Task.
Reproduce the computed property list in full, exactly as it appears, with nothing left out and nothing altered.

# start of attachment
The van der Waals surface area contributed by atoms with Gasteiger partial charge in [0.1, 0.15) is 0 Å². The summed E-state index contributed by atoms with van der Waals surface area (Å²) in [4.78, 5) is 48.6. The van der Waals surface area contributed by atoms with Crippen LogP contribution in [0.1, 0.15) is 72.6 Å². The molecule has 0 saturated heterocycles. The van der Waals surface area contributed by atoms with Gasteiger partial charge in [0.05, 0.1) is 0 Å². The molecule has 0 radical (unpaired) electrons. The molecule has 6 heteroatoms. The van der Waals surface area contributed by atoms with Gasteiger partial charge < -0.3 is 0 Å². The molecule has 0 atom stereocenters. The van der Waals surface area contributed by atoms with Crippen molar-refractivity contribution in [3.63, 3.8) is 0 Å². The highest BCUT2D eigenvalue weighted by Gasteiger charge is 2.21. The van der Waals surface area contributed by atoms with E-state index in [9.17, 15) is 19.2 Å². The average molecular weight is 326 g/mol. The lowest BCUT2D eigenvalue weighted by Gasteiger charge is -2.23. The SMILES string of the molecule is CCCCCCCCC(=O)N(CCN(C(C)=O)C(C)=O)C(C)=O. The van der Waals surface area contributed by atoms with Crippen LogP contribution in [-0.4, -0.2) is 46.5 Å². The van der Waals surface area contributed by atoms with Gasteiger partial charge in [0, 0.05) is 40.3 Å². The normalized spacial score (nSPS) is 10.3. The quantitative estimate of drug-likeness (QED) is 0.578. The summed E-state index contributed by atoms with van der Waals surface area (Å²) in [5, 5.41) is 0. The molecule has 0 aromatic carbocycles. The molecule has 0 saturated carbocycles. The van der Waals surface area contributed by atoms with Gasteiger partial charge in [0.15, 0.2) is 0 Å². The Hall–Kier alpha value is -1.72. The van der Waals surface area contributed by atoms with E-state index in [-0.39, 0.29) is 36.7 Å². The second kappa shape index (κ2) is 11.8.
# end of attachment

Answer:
The van der Waals surface area contributed by atoms with Gasteiger partial charge in [0.1, 0.15) is 0 Å². The summed E-state index contributed by atoms with van der Waals surface area (Å²) in [4.78, 5) is 48.6. The van der Waals surface area contributed by atoms with Crippen LogP contribution in [0.1, 0.15) is 72.6 Å². The molecule has 0 saturated heterocycles. The van der Waals surface area contributed by atoms with Gasteiger partial charge in [0.05, 0.1) is 0 Å². The molecule has 0 radical (unpaired) electrons. The molecule has 6 heteroatoms. The van der Waals surface area contributed by atoms with Gasteiger partial charge < -0.3 is 0 Å². The molecule has 0 atom stereocenters. The van der Waals surface area contributed by atoms with Crippen molar-refractivity contribution in [3.63, 3.8) is 0 Å². The highest BCUT2D eigenvalue weighted by Gasteiger charge is 2.21. The van der Waals surface area contributed by atoms with E-state index in [9.17, 15) is 19.2 Å². The average molecular weight is 326 g/mol. The lowest BCUT2D eigenvalue weighted by Gasteiger charge is -2.23. The SMILES string of the molecule is CCCCCCCCC(=O)N(CCN(C(C)=O)C(C)=O)C(C)=O. The van der Waals surface area contributed by atoms with Crippen LogP contribution in [-0.4, -0.2) is 46.5 Å². The van der Waals surface area contributed by atoms with Gasteiger partial charge in [0, 0.05) is 40.3 Å². The normalized spacial score (nSPS) is 10.3. The quantitative estimate of drug-likeness (QED) is 0.578. The summed E-state index contributed by atoms with van der Waals surface area (Å²) in [5, 5.41) is 0. The molecule has 0 aromatic carbocycles. The molecule has 0 saturated carbocycles. The van der Waals surface area contributed by atoms with Gasteiger partial charge in [0.15, 0.2) is 0 Å². The Hall–Kier alpha value is -1.72. The van der Waals surface area contributed by atoms with E-state index in [-0.39, 0.29) is 36.7 Å². The second kappa shape index (κ2) is 11.8.